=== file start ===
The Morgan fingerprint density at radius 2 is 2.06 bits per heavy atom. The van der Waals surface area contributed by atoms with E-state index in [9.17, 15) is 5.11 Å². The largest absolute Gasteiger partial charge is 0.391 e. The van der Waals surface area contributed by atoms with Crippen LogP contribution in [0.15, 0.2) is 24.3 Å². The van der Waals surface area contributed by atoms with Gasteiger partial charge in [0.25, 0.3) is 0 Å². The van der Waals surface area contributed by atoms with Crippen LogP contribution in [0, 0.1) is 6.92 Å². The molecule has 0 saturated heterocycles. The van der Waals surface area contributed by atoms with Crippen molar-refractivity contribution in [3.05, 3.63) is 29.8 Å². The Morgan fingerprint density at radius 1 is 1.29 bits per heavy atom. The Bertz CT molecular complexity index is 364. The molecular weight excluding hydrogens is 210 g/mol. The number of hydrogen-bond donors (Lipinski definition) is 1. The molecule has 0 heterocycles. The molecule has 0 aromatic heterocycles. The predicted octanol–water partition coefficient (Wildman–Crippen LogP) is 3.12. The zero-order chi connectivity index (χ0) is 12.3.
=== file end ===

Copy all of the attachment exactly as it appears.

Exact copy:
The Morgan fingerprint density at radius 2 is 2.06 bits per heavy atom. The van der Waals surface area contributed by atoms with E-state index in [9.17, 15) is 5.11 Å². The largest absolute Gasteiger partial charge is 0.391 e. The van der Waals surface area contributed by atoms with Crippen LogP contribution in [0.15, 0.2) is 24.3 Å². The van der Waals surface area contributed by atoms with Gasteiger partial charge in [0.25, 0.3) is 0 Å². The van der Waals surface area contributed by atoms with Crippen LogP contribution in [0, 0.1) is 6.92 Å². The molecule has 0 saturated heterocycles. The van der Waals surface area contributed by atoms with Crippen molar-refractivity contribution in [3.05, 3.63) is 29.8 Å². The Morgan fingerprint density at radius 1 is 1.29 bits per heavy atom. The Bertz CT molecular complexity index is 364. The molecular weight excluding hydrogens is 210 g/mol. The number of hydrogen-bond donors (Lipinski definition) is 1. The molecule has 0 heterocycles. The molecule has 0 aromatic heterocycles. The predicted octanol–water partition coefficient (Wildman–Crippen LogP) is 3.12. The zero-order chi connectivity index (χ0) is 12.3.